Discover more from Timeless Luminosity Newsletter
2023, August, Issue 57
“All our judgments about the true state of existence are the essence of only the fruit of the duality of our mind, whose only assistants are our five senses. A point of view established by mind can only be seen as a component of human karmic vision and can never be a means of learning reality.”
~ Chögyal Namkhai Norbu Rinpoche ~
Ego has often been identified as a big problem when it comes to awakening. I can’t disagree with that, as it is the source of all suffering in the world; however, sometimes we must look at something a little bit more basic, that which occurs right at the formation of ego—our senses. We, as ordinary humans, look at the world with a very limited view. Our senses pick up virtually nothing whatsoever. It’s not very often that you hear someone admit this.
The light spectrum that we see is very narrow, and we can’t see very far, nor at the microscopic level. Our hearing is likewise very limited, able to perceive only a very small fraction of all sounds; and, we’re often limited by our own languages in sounds that we can perceive when someone speaks in a foreign dialect. We taste, smell and feel only what is near us, or something we must come into contact with. When we imagine something, it must be in harmony with those sorts of limited experiences. Some people have very narrow viewpoints, and some people are more open.
Within every ordinary human group, big or small, there is this push to get everybody agreeing with everything. This occurs everywhere, in politics, families, friendships, philosophies, ethnic groups, villages, clubs, churches, temples and science. No matter where we see groups of humans coming together, we see people at odds with each others’ beliefs, ideas, concepts and stories. What they think they saw, what they understand, must be in agreement. There’s a lot of tension there.
Cognitive dissonance is a very useful psychological theory, recently developed in the West a few decades ago. It has some similarities to various 2,600-year-old Buddhist practices and teachings; and, for that reason, I would say that it has some merit, even though it is not as developed or precise, nor integrated with helpful meditative practices, as it is in Buddhism. The theory basically says that cognitive dissonance happens when there is a conflict between what a person believes and new information accumulated by either senses or experience. Psychology can attempt to help people by helping them deal with this.
To a narrow-minded individual, people with very open perceptive ways of seeing or sensing the world seem to be a bit crazy, or at least not all there. To an open-minded individual, there is a deep frustration that happens, because many people can’t understand, which can make them appear angry at times. To a Dzogchenpa, the entire world is utterly delusional; but that’s okay, the reason is understood, and great compassion envelops that perception.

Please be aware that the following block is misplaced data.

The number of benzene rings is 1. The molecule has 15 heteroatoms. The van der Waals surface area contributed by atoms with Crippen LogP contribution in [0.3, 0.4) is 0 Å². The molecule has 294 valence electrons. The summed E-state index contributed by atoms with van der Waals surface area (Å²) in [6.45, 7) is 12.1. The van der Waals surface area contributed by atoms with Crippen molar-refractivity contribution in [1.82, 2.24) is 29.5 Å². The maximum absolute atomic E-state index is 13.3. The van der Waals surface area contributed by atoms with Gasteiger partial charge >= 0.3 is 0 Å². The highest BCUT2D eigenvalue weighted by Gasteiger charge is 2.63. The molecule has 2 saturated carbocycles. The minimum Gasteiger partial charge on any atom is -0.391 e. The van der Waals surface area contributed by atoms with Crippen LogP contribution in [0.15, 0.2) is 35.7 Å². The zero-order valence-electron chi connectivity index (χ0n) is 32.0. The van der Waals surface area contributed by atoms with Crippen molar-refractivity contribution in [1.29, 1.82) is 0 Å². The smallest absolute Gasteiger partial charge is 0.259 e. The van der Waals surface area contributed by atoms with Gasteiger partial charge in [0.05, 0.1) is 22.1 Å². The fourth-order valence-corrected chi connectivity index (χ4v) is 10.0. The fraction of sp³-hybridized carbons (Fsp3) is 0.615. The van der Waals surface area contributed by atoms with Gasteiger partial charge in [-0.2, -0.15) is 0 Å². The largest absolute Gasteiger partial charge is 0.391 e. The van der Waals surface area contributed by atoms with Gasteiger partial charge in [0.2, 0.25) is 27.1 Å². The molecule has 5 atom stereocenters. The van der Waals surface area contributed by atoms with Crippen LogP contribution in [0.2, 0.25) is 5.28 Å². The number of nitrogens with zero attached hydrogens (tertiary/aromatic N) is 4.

To really understand how we form beliefs, we can look at examples outside of ourselves; however, we must look within to make any sense out of that. We cannot understand it when someone else behaves in ways that are contrary to how we think is appropriate. This is at the heart of all conflict in the world, whether it be simple disagreements, or angry disputes, or war.
Gendün Chöphel said, “People with radically different minds cannot have any knowledge in common.” He referred to this condition of relying on our senses, believing that the external world is real, based upon the opinions that we form, as “cognitive delusion”.
When we really open up our senses, increasing our capacity, we’re really not able to hold onto what we think is real, or what people want us to think is real, nor any sort of perception that would be considered to be acceptable. When we encounter people with a strong opinion about what they think is reality, we can’t really engage or we will have a conflict. This is certain.
I used to only half-joke about my attitudes, as when I had begun to open my heart and mind. I would say that I was always right, simply because I was always ready to accept the best opinion about everything. This was really about having more of a scientific attitude. Developing theories which can be discarded as new information presents itself is at the heart of scientific discovery. This is very good for the analytical mind, good for intellectual discovery.
In reality, however, even science has its limits, as I discovered for myself. All the conceptual undertakings of mind that have ever existed are still only mind. If we do not realize the Nature of Mind, then we simply wander in our own very limited shell of misery forever. Cognitive dissonance can never end, unless we go beyond our senses, this tiny little pinhole that we view the world—and, it’s really very tiny, this view we have of the world. Admit that and your ego will take a well-deserved hit!
If you wish to awaken, examine the root of everything. Examine this idea of self. Examine perceptions, as well as beliefs. As your heart and mind opens, in time, you will awaken.
Blessings in Light,